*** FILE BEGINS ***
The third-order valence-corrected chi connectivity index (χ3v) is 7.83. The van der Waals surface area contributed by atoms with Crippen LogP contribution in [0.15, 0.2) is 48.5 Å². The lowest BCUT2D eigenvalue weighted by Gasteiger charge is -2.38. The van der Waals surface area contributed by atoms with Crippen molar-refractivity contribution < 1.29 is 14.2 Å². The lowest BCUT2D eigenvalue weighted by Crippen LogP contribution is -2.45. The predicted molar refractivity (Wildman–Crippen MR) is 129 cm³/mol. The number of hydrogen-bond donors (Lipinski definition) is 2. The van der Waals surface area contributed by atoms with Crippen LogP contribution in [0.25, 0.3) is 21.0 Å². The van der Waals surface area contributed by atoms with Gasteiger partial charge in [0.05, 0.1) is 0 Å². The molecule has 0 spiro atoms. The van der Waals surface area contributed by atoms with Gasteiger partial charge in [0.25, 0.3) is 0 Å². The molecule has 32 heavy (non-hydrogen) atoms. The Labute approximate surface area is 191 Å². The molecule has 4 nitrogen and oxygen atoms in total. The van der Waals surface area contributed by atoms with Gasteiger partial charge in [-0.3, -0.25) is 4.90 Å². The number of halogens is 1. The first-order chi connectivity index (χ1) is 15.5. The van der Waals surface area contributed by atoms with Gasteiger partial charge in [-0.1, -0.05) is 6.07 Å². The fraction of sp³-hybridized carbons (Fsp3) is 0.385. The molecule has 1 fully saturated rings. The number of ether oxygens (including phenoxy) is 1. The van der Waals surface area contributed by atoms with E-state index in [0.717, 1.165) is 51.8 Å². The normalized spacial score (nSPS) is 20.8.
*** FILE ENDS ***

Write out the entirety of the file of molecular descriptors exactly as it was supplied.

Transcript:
The third-order valence-corrected chi connectivity index (χ3v) is 7.83. The van der Waals surface area contributed by atoms with Crippen LogP contribution in [0.15, 0.2) is 48.5 Å². The lowest BCUT2D eigenvalue weighted by Gasteiger charge is -2.38. The van der Waals surface area contributed by atoms with Crippen molar-refractivity contribution < 1.29 is 14.2 Å². The lowest BCUT2D eigenvalue weighted by Crippen LogP contribution is -2.45. The predicted molar refractivity (Wildman–Crippen MR) is 129 cm³/mol. The number of hydrogen-bond donors (Lipinski definition) is 2. The van der Waals surface area contributed by atoms with Crippen LogP contribution in [0.25, 0.3) is 21.0 Å². The van der Waals surface area contributed by atoms with Gasteiger partial charge in [0.05, 0.1) is 0 Å². The molecule has 0 spiro atoms. The van der Waals surface area contributed by atoms with Gasteiger partial charge in [0.25, 0.3) is 0 Å². The molecule has 32 heavy (non-hydrogen) atoms. The Labute approximate surface area is 191 Å². The molecule has 4 nitrogen and oxygen atoms in total. The van der Waals surface area contributed by atoms with Gasteiger partial charge in [-0.3, -0.25) is 4.90 Å². The number of halogens is 1. The first-order chi connectivity index (χ1) is 15.5. The van der Waals surface area contributed by atoms with Gasteiger partial charge in [-0.1, -0.05) is 6.07 Å². The fraction of sp³-hybridized carbons (Fsp3) is 0.385. The molecule has 1 fully saturated rings. The number of ether oxygens (including phenoxy) is 1. The van der Waals surface area contributed by atoms with E-state index in [0.717, 1.165) is 51.8 Å². The normalized spacial score (nSPS) is 20.8.